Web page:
164 Cr.P.C, clearly suggests that bail petitioner in connivance

with other family members firstly allured the prosecutrix  and

then solemnized marriage with her by making her to consume

some intoxicating substance.

6. Having heard learned counsel for the parties and

perused the material available on record, this Court finds that

at the time of alleged incident prosecutrix was major. It is also

not in dispute that prosecutrix had gone to the house of bail

petitioner of her own, because there is no evidence to suggest

that   bail   petitioner   or   his   family   members   compelled   the

prosecutrix to join their company. It has specifically come in

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the   statement   of   Ram   Singh,   who   happened   to  be   maternal

grand father of prosecutrix that prosecutrix wanted to marry


the   present   bail   petitioner   and   she   of   her   own   volition

solemnized marriage with the bail petitioner. It is also not in

dispute   that   marriage   was   solemnized   on   9.10.2018   at

Sundernagar   Temple,whereafter   admittedly   prosecutrix

remained   in   the   company   of   bail   petitioner   or   other   family

members   for   almost   a   week.   As   per   own   version   of

complainant, she was in constant touch of the family members

of   bail   petitioner   till   13.10.2018   when   complainant   was

informed that some function is being organized on account of

solemnization of marriage.   But there is nothing on record to

suggest that during this period attempt, if any, was ever made

by prosecutrix to raise hue and cry to lodge the complaint, if

any, against the bail petitioner or other family members qua

their forcible act, if any.

7. Leaving   everything   aside,   affidavits   adduced   on

record by the investigating Officer, which were executed by the

bail petitioner and  prosecutrix  on 11.10.2018, clearly suggest

that   they   of   their   own   volition   had   solemnized   marriage   at

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Sundernagar   Temple.   These   affidavits   also   reveals   that     by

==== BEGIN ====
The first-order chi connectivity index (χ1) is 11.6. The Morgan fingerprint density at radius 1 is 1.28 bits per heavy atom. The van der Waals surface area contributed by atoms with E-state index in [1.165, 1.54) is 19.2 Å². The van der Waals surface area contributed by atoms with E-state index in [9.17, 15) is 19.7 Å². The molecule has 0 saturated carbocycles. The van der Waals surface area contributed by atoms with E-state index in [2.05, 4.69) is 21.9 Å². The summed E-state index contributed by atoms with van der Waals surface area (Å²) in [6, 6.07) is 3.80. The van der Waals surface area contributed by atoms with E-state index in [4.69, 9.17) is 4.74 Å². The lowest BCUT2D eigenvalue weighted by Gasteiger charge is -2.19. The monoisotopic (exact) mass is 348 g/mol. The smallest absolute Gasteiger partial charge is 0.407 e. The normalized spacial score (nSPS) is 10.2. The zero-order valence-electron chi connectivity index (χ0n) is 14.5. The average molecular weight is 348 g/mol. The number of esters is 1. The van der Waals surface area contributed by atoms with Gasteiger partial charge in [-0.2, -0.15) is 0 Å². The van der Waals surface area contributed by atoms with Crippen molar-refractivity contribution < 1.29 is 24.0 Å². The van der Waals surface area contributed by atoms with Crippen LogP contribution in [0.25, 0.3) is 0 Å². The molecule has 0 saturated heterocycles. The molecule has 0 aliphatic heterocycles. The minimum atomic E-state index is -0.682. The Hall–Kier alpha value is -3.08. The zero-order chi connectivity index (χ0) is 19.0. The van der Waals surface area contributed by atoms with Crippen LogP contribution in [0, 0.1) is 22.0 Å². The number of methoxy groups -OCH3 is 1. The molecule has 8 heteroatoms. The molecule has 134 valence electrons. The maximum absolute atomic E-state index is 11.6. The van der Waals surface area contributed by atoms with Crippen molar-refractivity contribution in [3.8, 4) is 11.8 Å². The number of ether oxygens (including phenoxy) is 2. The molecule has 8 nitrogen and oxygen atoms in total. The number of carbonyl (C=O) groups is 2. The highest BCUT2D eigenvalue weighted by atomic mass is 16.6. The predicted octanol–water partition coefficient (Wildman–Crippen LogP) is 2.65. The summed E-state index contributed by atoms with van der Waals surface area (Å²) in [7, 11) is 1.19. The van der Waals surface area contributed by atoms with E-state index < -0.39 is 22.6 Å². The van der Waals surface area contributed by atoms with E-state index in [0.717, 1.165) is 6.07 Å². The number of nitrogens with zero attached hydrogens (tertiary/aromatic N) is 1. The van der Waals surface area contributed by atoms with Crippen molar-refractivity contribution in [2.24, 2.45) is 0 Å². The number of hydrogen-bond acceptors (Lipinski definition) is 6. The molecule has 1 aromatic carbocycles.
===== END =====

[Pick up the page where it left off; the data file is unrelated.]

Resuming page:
that   time   both   parties   were   major.   Interestingly,   maternal


grand   father   of   prosecutrix   is   one   of   the   witness   to   the

affidavits.   Advocate   Pawan,   before   whom   affidavits   were

executed,   have   also   stated   that   both     bail   petitioner   and

prosecutrix  had personally come to him and stated that  they

have   solemnized   the   marriage.   Though,   aforesaid   aspects   of

the matter are to be considered and decided by the court below

on the basis of the totality of evidence collected on record by

the   investigating   agency,   but   having   perused   the   material

available on record at this stage, this Court sees no reason for

custodial   interrogation   of   bail   petitioner   and   as   such,   he

deserves   to   be   enlarged   on   bail.  Otherwise   also,   it   is   well

settled that till the time guilt of a person is   not proved in

accordance with law, he/she is deemed to be innocent.

8. It has been repeatedly held by Hon’ble Apex Court

as well as this Court that freedom of an individual cannot be

curtailed for indefinite period, especially when his/her guilt is

yet to be proved, in accordance with law.

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9. Recently,   the   Hon’ble   Apex   Court   in   Criminal

Appeal   No.   227/2018,  Dataram   Singh  vs.  State   of   Uttar


Pradesh  Anr decided on 6.2.2018 has  held that freedom of